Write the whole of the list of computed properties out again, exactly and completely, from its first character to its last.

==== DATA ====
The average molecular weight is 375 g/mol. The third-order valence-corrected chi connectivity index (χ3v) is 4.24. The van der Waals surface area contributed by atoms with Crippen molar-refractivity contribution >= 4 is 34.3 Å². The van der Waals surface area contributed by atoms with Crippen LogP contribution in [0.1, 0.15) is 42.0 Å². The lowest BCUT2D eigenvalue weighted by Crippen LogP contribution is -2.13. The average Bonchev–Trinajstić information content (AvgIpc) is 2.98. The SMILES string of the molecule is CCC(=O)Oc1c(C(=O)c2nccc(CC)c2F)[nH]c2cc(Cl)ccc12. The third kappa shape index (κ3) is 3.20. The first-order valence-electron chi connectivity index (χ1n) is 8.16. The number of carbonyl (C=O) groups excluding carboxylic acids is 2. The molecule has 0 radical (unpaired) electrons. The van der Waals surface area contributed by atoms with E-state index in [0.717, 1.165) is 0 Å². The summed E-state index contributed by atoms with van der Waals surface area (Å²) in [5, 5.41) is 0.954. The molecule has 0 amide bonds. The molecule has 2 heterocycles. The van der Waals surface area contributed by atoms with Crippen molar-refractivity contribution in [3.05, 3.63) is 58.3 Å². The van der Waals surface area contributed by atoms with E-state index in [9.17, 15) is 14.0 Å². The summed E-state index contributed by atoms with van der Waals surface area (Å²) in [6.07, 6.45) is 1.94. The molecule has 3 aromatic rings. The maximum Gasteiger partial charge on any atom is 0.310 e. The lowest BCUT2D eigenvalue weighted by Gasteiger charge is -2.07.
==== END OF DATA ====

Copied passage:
The average molecular weight is 375 g/mol. The third-order valence-corrected chi connectivity index (χ3v) is 4.24. The van der Waals surface area contributed by atoms with Crippen molar-refractivity contribution >= 4 is 34.3 Å². The van der Waals surface area contributed by atoms with Crippen LogP contribution in [0.1, 0.15) is 42.0 Å². The lowest BCUT2D eigenvalue weighted by Crippen LogP contribution is -2.13. The average Bonchev–Trinajstić information content (AvgIpc) is 2.98. The SMILES string of the molecule is CCC(=O)Oc1c(C(=O)c2nccc(CC)c2F)[nH]c2cc(Cl)ccc12. The third kappa shape index (κ3) is 3.20. The first-order valence-electron chi connectivity index (χ1n) is 8.16. The number of carbonyl (C=O) groups excluding carboxylic acids is 2. The molecule has 0 radical (unpaired) electrons. The van der Waals surface area contributed by atoms with E-state index in [0.717, 1.165) is 0 Å². The summed E-state index contributed by atoms with van der Waals surface area (Å²) in [5, 5.41) is 0.954. The molecule has 0 amide bonds. The molecule has 2 heterocycles. The van der Waals surface area contributed by atoms with Crippen molar-refractivity contribution in [3.05, 3.63) is 58.3 Å². The van der Waals surface area contributed by atoms with E-state index in [9.17, 15) is 14.0 Å². The summed E-state index contributed by atoms with van der Waals surface area (Å²) in [6.07, 6.45) is 1.94. The molecule has 3 aromatic rings. The maximum Gasteiger partial charge on any atom is 0.310 e. The lowest BCUT2D eigenvalue weighted by Gasteiger charge is -2.07.